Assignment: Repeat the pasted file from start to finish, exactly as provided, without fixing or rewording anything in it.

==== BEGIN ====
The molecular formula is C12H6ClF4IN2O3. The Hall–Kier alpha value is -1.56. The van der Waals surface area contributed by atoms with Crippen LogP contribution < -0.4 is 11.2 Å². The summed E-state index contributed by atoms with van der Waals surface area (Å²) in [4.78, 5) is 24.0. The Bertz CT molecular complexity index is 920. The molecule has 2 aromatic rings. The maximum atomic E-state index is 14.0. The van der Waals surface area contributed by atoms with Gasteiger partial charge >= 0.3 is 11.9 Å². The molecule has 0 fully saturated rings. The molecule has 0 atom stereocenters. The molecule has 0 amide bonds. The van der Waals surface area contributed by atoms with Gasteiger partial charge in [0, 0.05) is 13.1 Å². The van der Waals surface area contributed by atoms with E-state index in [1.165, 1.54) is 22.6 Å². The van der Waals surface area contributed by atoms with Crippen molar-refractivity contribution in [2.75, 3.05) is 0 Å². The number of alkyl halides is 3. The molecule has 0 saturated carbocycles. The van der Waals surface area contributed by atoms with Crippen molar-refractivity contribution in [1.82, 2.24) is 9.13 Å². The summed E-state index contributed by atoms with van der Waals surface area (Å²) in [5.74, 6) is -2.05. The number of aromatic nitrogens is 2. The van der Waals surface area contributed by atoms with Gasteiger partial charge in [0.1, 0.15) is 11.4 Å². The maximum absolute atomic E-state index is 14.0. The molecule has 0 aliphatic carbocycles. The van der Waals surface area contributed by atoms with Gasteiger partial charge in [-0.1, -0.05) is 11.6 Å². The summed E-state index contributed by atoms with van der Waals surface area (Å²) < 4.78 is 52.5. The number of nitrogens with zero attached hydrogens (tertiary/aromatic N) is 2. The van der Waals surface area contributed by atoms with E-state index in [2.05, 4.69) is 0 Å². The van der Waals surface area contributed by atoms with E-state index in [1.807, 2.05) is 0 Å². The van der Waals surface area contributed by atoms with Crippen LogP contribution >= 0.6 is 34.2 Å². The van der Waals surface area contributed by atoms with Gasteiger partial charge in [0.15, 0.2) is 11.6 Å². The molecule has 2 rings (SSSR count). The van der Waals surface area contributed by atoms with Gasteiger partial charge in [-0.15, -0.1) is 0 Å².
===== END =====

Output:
The molecular formula is C12H6ClF4IN2O3. The Hall–Kier alpha value is -1.56. The van der Waals surface area contributed by atoms with Crippen LogP contribution < -0.4 is 11.2 Å². The summed E-state index contributed by atoms with van der Waals surface area (Å²) in [4.78, 5) is 24.0. The Bertz CT molecular complexity index is 920. The molecule has 2 aromatic rings. The maximum atomic E-state index is 14.0. The van der Waals surface area contributed by atoms with Gasteiger partial charge >= 0.3 is 11.9 Å². The molecule has 0 fully saturated rings. The molecule has 0 atom stereocenters. The molecule has 0 amide bonds. The van der Waals surface area contributed by atoms with Gasteiger partial charge in [0, 0.05) is 13.1 Å². The van der Waals surface area contributed by atoms with E-state index in [1.165, 1.54) is 22.6 Å². The van der Waals surface area contributed by atoms with Crippen molar-refractivity contribution in [2.75, 3.05) is 0 Å². The number of alkyl halides is 3. The molecule has 0 saturated carbocycles. The van der Waals surface area contributed by atoms with Crippen molar-refractivity contribution in [1.82, 2.24) is 9.13 Å². The summed E-state index contributed by atoms with van der Waals surface area (Å²) in [5.74, 6) is -2.05. The number of aromatic nitrogens is 2. The van der Waals surface area contributed by atoms with Gasteiger partial charge in [0.1, 0.15) is 11.4 Å². The maximum absolute atomic E-state index is 14.0. The molecule has 0 aliphatic carbocycles. The van der Waals surface area contributed by atoms with Gasteiger partial charge in [-0.1, -0.05) is 11.6 Å². The summed E-state index contributed by atoms with van der Waals surface area (Å²) < 4.78 is 52.5. The number of nitrogens with zero attached hydrogens (tertiary/aromatic N) is 2. The van der Waals surface area contributed by atoms with E-state index in [2.05, 4.69) is 0 Å². The van der Waals surface area contributed by atoms with E-state index in [1.807, 2.05) is 0 Å². The van der Waals surface area contributed by atoms with Crippen LogP contribution >= 0.6 is 34.2 Å². The van der Waals surface area contributed by atoms with Gasteiger partial charge in [0.15, 0.2) is 11.6 Å². The molecule has 2 rings (SSSR count). The van der Waals surface area contributed by atoms with Gasteiger partial charge in [-0.15, -0.1) is 0 Å².